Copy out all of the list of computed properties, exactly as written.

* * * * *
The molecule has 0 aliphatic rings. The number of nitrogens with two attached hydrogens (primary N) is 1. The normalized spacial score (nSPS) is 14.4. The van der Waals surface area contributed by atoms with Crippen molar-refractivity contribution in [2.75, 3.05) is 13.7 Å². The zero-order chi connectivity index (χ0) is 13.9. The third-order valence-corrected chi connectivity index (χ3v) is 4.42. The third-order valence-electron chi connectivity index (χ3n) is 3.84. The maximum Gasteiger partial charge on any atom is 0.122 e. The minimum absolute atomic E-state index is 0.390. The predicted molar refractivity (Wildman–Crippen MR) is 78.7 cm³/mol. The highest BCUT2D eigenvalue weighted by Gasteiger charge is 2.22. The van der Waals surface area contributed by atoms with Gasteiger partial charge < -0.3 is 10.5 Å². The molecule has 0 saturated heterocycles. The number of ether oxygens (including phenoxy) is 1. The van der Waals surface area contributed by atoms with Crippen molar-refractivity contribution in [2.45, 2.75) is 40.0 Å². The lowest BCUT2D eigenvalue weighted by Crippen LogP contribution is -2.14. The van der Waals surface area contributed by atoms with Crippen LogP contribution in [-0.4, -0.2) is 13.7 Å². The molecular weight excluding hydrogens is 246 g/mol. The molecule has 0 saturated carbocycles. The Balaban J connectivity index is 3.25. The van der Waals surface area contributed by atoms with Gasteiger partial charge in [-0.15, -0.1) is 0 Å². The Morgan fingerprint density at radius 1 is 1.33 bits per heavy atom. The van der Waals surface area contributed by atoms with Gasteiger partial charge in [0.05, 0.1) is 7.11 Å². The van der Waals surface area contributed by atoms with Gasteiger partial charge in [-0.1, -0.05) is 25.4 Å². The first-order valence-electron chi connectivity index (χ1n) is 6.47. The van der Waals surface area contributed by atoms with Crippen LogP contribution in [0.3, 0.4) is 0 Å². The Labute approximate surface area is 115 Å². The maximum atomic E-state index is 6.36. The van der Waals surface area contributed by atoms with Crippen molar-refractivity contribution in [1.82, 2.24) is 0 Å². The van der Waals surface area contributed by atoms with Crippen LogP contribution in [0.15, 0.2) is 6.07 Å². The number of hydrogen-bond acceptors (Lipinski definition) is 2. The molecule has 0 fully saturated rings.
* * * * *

The molecule has 0 aliphatic rings. The number of nitrogens with two attached hydrogens (primary N) is 1. The normalized spacial score (nSPS) is 14.4. The van der Waals surface area contributed by atoms with Crippen molar-refractivity contribution in [2.75, 3.05) is 13.7 Å². The zero-order chi connectivity index (χ0) is 13.9. The third-order valence-corrected chi connectivity index (χ3v) is 4.42. The third-order valence-electron chi connectivity index (χ3n) is 3.84. The maximum Gasteiger partial charge on any atom is 0.122 e. The minimum absolute atomic E-state index is 0.390. The predicted molar refractivity (Wildman–Crippen MR) is 78.7 cm³/mol. The highest BCUT2D eigenvalue weighted by Gasteiger charge is 2.22. The van der Waals surface area contributed by atoms with Gasteiger partial charge < -0.3 is 10.5 Å². The molecule has 0 saturated heterocycles. The number of ether oxygens (including phenoxy) is 1. The van der Waals surface area contributed by atoms with Crippen molar-refractivity contribution in [2.45, 2.75) is 40.0 Å². The lowest BCUT2D eigenvalue weighted by Crippen LogP contribution is -2.14. The van der Waals surface area contributed by atoms with Crippen LogP contribution in [-0.4, -0.2) is 13.7 Å². The molecular weight excluding hydrogens is 246 g/mol. The molecule has 0 saturated carbocycles. The Balaban J connectivity index is 3.25. The van der Waals surface area contributed by atoms with Gasteiger partial charge in [-0.15, -0.1) is 0 Å². The Morgan fingerprint density at radius 1 is 1.33 bits per heavy atom. The van der Waals surface area contributed by atoms with Gasteiger partial charge in [0.05, 0.1) is 7.11 Å². The van der Waals surface area contributed by atoms with Gasteiger partial charge in [-0.1, -0.05) is 25.4 Å². The first-order valence-electron chi connectivity index (χ1n) is 6.47. The van der Waals surface area contributed by atoms with Crippen LogP contribution in [0.3, 0.4) is 0 Å². The Labute approximate surface area is 115 Å². The maximum atomic E-state index is 6.36. The van der Waals surface area contributed by atoms with Crippen molar-refractivity contribution in [1.82, 2.24) is 0 Å². The van der Waals surface area contributed by atoms with Crippen LogP contribution in [0.15, 0.2) is 6.07 Å². The number of hydrogen-bond acceptors (Lipinski definition) is 2. The molecule has 0 fully saturated rings.